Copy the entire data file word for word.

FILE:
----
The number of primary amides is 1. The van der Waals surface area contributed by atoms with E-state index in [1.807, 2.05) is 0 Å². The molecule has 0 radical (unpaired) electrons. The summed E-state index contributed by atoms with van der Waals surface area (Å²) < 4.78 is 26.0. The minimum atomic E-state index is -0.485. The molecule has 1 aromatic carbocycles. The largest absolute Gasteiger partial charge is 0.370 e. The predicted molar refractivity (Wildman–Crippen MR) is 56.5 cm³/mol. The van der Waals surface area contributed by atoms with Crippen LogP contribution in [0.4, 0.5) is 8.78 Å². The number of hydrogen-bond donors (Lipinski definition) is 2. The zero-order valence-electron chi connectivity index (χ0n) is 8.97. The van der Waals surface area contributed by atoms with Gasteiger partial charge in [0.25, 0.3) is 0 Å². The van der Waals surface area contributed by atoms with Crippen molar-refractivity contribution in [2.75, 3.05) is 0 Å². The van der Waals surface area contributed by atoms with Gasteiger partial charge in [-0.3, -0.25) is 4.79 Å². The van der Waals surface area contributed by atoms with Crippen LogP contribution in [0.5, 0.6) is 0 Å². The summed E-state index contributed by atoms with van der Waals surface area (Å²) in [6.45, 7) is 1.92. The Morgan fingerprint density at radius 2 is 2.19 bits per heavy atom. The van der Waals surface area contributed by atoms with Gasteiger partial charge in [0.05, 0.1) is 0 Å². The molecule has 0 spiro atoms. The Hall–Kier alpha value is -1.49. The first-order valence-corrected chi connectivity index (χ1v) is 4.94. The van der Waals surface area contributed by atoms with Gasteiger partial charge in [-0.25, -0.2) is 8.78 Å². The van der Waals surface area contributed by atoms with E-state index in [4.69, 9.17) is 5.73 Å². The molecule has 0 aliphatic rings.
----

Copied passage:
The number of primary amides is 1. The van der Waals surface area contributed by atoms with E-state index in [1.807, 2.05) is 0 Å². The molecule has 0 radical (unpaired) electrons. The summed E-state index contributed by atoms with van der Waals surface area (Å²) < 4.78 is 26.0. The minimum atomic E-state index is -0.485. The molecule has 1 aromatic carbocycles. The largest absolute Gasteiger partial charge is 0.370 e. The predicted molar refractivity (Wildman–Crippen MR) is 56.5 cm³/mol. The van der Waals surface area contributed by atoms with Crippen LogP contribution in [0.4, 0.5) is 8.78 Å². The number of hydrogen-bond donors (Lipinski definition) is 2. The zero-order valence-electron chi connectivity index (χ0n) is 8.97. The van der Waals surface area contributed by atoms with Gasteiger partial charge in [0.25, 0.3) is 0 Å². The van der Waals surface area contributed by atoms with Crippen molar-refractivity contribution in [2.75, 3.05) is 0 Å². The van der Waals surface area contributed by atoms with Gasteiger partial charge in [-0.3, -0.25) is 4.79 Å². The van der Waals surface area contributed by atoms with Crippen LogP contribution in [0.5, 0.6) is 0 Å². The summed E-state index contributed by atoms with van der Waals surface area (Å²) in [6.45, 7) is 1.92. The Morgan fingerprint density at radius 2 is 2.19 bits per heavy atom. The van der Waals surface area contributed by atoms with Gasteiger partial charge in [0.05, 0.1) is 0 Å². The molecule has 0 spiro atoms. The Hall–Kier alpha value is -1.49. The first-order valence-corrected chi connectivity index (χ1v) is 4.94. The van der Waals surface area contributed by atoms with Gasteiger partial charge in [-0.25, -0.2) is 8.78 Å². The van der Waals surface area contributed by atoms with E-state index in [4.69, 9.17) is 5.73 Å². The molecule has 0 aliphatic rings.